fruit residue may skew pinprick blood glucose test: studyfruit residue may skew pinprick blood glucose test: studyfruit residue may skew pinprick blood glucose test: study

by:Cleanmo      2020-04-05
A new study shows that if people with diabetes have been exposed to fruits all the time and there is still residue on their hands, the blood glucose readings they collect may not be accurate.
The study, conducted in Japan and published in the journal Diabetes Care, involved testing fasting healthy volunteers without diabetes.
Ten volunteers peeled oranges, grapes or kiwi fruit and took blood samples an hour later.
The study subjects who washed their hands with tap water after peeling the fruit were the same reading as the control subjects who did not touch any fruit.
If the volunteers do not wash their hands after processing the fruit, then the blood sugar level is very high, even if the fingertip is wiped with an alcohol swab before sampling.
The authors of this study say washing your hands with tap water after peeling the fruit, rather than using an alcohol swab, is very important for accurate monitoring of blood sugar levels using samples with fingertip stamps.
A new study by PressA, Canada, shows that if people with diabetes have been exposed to fruits all the time and there are still residues on their hands, the blood glucose readings they have collected may not be accurate.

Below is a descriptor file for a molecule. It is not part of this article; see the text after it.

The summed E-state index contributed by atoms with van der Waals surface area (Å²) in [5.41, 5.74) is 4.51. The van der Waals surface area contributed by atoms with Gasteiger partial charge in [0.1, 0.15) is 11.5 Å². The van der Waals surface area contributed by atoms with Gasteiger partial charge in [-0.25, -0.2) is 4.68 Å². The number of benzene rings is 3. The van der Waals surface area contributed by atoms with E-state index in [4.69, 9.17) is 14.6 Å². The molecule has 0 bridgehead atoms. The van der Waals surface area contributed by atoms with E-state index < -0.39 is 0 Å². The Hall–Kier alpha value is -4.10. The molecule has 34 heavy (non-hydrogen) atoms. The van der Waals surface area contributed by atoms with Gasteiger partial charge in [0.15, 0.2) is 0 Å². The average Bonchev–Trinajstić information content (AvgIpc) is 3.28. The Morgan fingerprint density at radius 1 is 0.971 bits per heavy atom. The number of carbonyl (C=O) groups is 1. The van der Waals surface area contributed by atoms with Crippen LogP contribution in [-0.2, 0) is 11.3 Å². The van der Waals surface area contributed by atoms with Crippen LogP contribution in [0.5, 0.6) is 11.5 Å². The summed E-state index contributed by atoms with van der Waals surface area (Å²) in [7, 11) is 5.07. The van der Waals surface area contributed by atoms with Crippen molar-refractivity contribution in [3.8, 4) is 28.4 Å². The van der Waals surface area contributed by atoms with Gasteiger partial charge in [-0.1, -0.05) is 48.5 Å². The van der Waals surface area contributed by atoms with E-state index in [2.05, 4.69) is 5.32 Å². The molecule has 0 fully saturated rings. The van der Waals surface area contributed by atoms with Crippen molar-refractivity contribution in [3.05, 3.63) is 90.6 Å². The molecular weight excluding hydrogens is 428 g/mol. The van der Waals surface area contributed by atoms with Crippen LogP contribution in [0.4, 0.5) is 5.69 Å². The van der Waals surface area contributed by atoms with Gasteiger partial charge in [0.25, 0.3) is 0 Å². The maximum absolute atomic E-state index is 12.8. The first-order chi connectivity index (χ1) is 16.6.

The study, conducted in Japan and published in the journal Diabetes Care, involved testing fasting healthy volunteers without diabetes.
Ten volunteers peeled oranges, grapes or kiwi fruit and took blood samples an hour later.
The study subjects who washed their hands with tap water after peeling the fruit were the same reading as the control subjects who did not touch any fruit.
If the volunteers do not wash their hands after processing the fruit, then the blood sugar level is very high, even if the fingertip is wiped with an alcohol swab before sampling.
The authors of this study say washing your hands with tap water after peeling the fruit, rather than using an alcohol swab, is very important for accurate monitoring of blood sugar levels using samples with fingertip stamps.
A new study by PressA, Canada, shows that if people with diabetes have been exposed to fruits all the time and there are still residues on their hands, the blood glucose readings they have collected may not be accurate.
The study, conducted in Japan and published in the journal Diabetes Care, involved testing fasting healthy volunteers without diabetes.
Ten volunteers peeled oranges, grapes or kiwi fruit and took blood samples an hour later.
The study subjects who washed their hands with tap water after peeling the fruit were the same reading as the control subjects who did not touch any fruit.
If the volunteers do not wash their hands after processing the fruit, then the blood sugar level is very high, even if the fingertip is wiped with an alcohol swab before sampling.
The authors of this study say washing your hands with tap water after peeling the fruit, rather than using an alcohol swab, is very important for accurate monitoring of blood sugar levels using samples with fingertip stamps.
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